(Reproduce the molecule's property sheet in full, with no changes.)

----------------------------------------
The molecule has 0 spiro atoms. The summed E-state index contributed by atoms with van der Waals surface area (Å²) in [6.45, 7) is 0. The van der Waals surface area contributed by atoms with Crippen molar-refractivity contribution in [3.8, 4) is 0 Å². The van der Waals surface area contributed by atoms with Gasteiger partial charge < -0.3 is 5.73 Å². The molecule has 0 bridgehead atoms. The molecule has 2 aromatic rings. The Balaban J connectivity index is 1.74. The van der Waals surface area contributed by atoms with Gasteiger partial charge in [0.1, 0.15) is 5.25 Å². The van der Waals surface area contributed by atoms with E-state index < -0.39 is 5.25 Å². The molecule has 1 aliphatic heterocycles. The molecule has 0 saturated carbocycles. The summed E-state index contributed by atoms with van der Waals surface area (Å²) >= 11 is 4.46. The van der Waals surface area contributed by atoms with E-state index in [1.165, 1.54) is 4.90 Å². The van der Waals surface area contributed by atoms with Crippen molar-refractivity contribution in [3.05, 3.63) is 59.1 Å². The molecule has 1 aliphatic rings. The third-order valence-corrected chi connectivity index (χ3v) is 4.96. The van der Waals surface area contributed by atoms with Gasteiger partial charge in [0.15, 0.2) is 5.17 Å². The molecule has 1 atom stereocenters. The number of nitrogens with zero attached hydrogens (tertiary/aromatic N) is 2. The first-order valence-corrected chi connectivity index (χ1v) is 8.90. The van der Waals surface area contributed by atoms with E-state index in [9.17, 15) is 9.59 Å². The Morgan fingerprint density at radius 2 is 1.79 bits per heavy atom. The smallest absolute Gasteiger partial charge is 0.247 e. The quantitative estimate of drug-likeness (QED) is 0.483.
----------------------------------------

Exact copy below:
The molecule has 0 spiro atoms. The summed E-state index contributed by atoms with van der Waals surface area (Å²) in [6.45, 7) is 0. The van der Waals surface area contributed by atoms with Crippen molar-refractivity contribution in [3.8, 4) is 0 Å². The van der Waals surface area contributed by atoms with Gasteiger partial charge < -0.3 is 5.73 Å². The molecule has 0 bridgehead atoms. The molecule has 2 aromatic rings. The Balaban J connectivity index is 1.74. The van der Waals surface area contributed by atoms with Gasteiger partial charge in [0.1, 0.15) is 5.25 Å². The van der Waals surface area contributed by atoms with E-state index < -0.39 is 5.25 Å². The molecule has 1 aliphatic heterocycles. The molecule has 0 saturated carbocycles. The summed E-state index contributed by atoms with van der Waals surface area (Å²) >= 11 is 4.46. The van der Waals surface area contributed by atoms with E-state index in [1.165, 1.54) is 4.90 Å². The van der Waals surface area contributed by atoms with Crippen molar-refractivity contribution in [3.05, 3.63) is 59.1 Å². The molecule has 1 aliphatic rings. The third-order valence-corrected chi connectivity index (χ3v) is 4.96. The van der Waals surface area contributed by atoms with Gasteiger partial charge in [0.15, 0.2) is 5.17 Å². The molecule has 1 atom stereocenters. The number of nitrogens with zero attached hydrogens (tertiary/aromatic N) is 2. The first-order valence-corrected chi connectivity index (χ1v) is 8.90. The van der Waals surface area contributed by atoms with E-state index in [9.17, 15) is 9.59 Å². The Morgan fingerprint density at radius 2 is 1.79 bits per heavy atom. The smallest absolute Gasteiger partial charge is 0.247 e. The quantitative estimate of drug-likeness (QED) is 0.483.